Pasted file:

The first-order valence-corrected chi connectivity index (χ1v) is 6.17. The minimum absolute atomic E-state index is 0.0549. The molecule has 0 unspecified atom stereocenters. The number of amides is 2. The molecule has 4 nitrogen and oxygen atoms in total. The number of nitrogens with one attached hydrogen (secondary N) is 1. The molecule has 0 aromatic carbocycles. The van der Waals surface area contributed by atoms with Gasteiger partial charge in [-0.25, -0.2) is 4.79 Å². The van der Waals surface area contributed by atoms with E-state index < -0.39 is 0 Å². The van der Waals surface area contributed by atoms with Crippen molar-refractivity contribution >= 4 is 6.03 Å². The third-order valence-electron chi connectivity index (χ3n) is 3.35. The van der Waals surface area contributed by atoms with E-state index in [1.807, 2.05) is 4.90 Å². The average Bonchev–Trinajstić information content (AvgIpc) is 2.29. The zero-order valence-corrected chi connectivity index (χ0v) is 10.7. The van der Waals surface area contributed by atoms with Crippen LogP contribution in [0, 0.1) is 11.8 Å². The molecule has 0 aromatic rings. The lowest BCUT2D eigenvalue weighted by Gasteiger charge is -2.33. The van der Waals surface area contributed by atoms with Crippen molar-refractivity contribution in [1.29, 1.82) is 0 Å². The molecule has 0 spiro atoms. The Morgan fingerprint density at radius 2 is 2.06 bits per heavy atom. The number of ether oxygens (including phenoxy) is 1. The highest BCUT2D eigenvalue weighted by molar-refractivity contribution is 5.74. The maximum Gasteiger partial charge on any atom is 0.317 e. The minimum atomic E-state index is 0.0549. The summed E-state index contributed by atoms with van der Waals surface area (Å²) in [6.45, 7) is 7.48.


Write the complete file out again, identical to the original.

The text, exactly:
The first-order valence-corrected chi connectivity index (χ1v) is 6.17. The minimum absolute atomic E-state index is 0.0549. The molecule has 0 unspecified atom stereocenters. The number of amides is 2. The molecule has 4 nitrogen and oxygen atoms in total. The number of nitrogens with one attached hydrogen (secondary N) is 1. The molecule has 0 aromatic carbocycles. The van der Waals surface area contributed by atoms with Gasteiger partial charge in [-0.25, -0.2) is 4.79 Å². The van der Waals surface area contributed by atoms with E-state index < -0.39 is 0 Å². The van der Waals surface area contributed by atoms with Crippen molar-refractivity contribution >= 4 is 6.03 Å². The third-order valence-electron chi connectivity index (χ3n) is 3.35. The van der Waals surface area contributed by atoms with E-state index in [1.807, 2.05) is 4.90 Å². The average Bonchev–Trinajstić information content (AvgIpc) is 2.29. The zero-order valence-corrected chi connectivity index (χ0v) is 10.7. The van der Waals surface area contributed by atoms with Crippen LogP contribution in [0, 0.1) is 11.8 Å². The molecule has 0 aromatic rings. The lowest BCUT2D eigenvalue weighted by Gasteiger charge is -2.33. The van der Waals surface area contributed by atoms with Crippen molar-refractivity contribution in [1.29, 1.82) is 0 Å². The molecule has 0 spiro atoms. The Morgan fingerprint density at radius 2 is 2.06 bits per heavy atom. The number of ether oxygens (including phenoxy) is 1. The highest BCUT2D eigenvalue weighted by molar-refractivity contribution is 5.74. The maximum Gasteiger partial charge on any atom is 0.317 e. The minimum atomic E-state index is 0.0549. The summed E-state index contributed by atoms with van der Waals surface area (Å²) in [6.45, 7) is 7.48.